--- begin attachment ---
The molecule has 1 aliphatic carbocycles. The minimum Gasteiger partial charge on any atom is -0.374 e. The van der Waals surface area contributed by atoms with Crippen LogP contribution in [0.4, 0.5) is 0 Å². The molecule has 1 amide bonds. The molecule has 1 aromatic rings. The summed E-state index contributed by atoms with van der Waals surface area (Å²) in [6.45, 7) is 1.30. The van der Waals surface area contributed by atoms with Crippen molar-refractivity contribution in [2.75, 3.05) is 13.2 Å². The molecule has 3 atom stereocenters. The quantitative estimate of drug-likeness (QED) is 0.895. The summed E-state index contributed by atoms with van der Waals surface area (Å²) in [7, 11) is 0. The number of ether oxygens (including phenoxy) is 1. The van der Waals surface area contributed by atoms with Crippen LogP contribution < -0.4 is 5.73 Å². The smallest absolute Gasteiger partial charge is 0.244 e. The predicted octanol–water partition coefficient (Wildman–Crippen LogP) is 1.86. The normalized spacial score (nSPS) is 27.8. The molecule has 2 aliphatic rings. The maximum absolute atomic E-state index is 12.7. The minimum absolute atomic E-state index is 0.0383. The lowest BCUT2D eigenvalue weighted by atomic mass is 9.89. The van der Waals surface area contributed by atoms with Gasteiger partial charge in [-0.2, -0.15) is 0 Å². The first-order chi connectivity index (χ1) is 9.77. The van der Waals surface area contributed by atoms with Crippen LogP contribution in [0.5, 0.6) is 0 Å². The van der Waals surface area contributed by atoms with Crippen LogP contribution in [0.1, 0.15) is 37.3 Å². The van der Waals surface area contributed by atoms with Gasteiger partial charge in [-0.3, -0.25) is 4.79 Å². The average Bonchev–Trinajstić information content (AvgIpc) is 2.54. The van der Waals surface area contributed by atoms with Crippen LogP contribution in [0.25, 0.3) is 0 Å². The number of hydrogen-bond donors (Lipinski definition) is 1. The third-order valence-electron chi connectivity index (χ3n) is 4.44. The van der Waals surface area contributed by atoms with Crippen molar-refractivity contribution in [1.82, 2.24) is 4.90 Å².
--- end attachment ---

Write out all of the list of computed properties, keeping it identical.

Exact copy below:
The molecule has 1 aliphatic carbocycles. The minimum Gasteiger partial charge on any atom is -0.374 e. The van der Waals surface area contributed by atoms with Crippen LogP contribution in [0.4, 0.5) is 0 Å². The molecule has 1 amide bonds. The molecule has 1 aromatic rings. The summed E-state index contributed by atoms with van der Waals surface area (Å²) in [6.45, 7) is 1.30. The van der Waals surface area contributed by atoms with Crippen molar-refractivity contribution in [2.75, 3.05) is 13.2 Å². The molecule has 3 atom stereocenters. The quantitative estimate of drug-likeness (QED) is 0.895. The summed E-state index contributed by atoms with van der Waals surface area (Å²) in [7, 11) is 0. The number of ether oxygens (including phenoxy) is 1. The van der Waals surface area contributed by atoms with Crippen LogP contribution < -0.4 is 5.73 Å². The smallest absolute Gasteiger partial charge is 0.244 e. The predicted octanol–water partition coefficient (Wildman–Crippen LogP) is 1.86. The normalized spacial score (nSPS) is 27.8. The molecule has 2 aliphatic rings. The maximum absolute atomic E-state index is 12.7. The minimum absolute atomic E-state index is 0.0383. The lowest BCUT2D eigenvalue weighted by atomic mass is 9.89. The van der Waals surface area contributed by atoms with Gasteiger partial charge in [-0.2, -0.15) is 0 Å². The first-order chi connectivity index (χ1) is 9.77. The van der Waals surface area contributed by atoms with Crippen LogP contribution in [0.5, 0.6) is 0 Å². The van der Waals surface area contributed by atoms with Crippen LogP contribution in [0.1, 0.15) is 37.3 Å². The van der Waals surface area contributed by atoms with Gasteiger partial charge in [-0.3, -0.25) is 4.79 Å². The average Bonchev–Trinajstić information content (AvgIpc) is 2.54. The van der Waals surface area contributed by atoms with Crippen LogP contribution in [0.25, 0.3) is 0 Å². The number of hydrogen-bond donors (Lipinski definition) is 1. The third-order valence-electron chi connectivity index (χ3n) is 4.44. The van der Waals surface area contributed by atoms with Crippen molar-refractivity contribution in [1.82, 2.24) is 4.90 Å².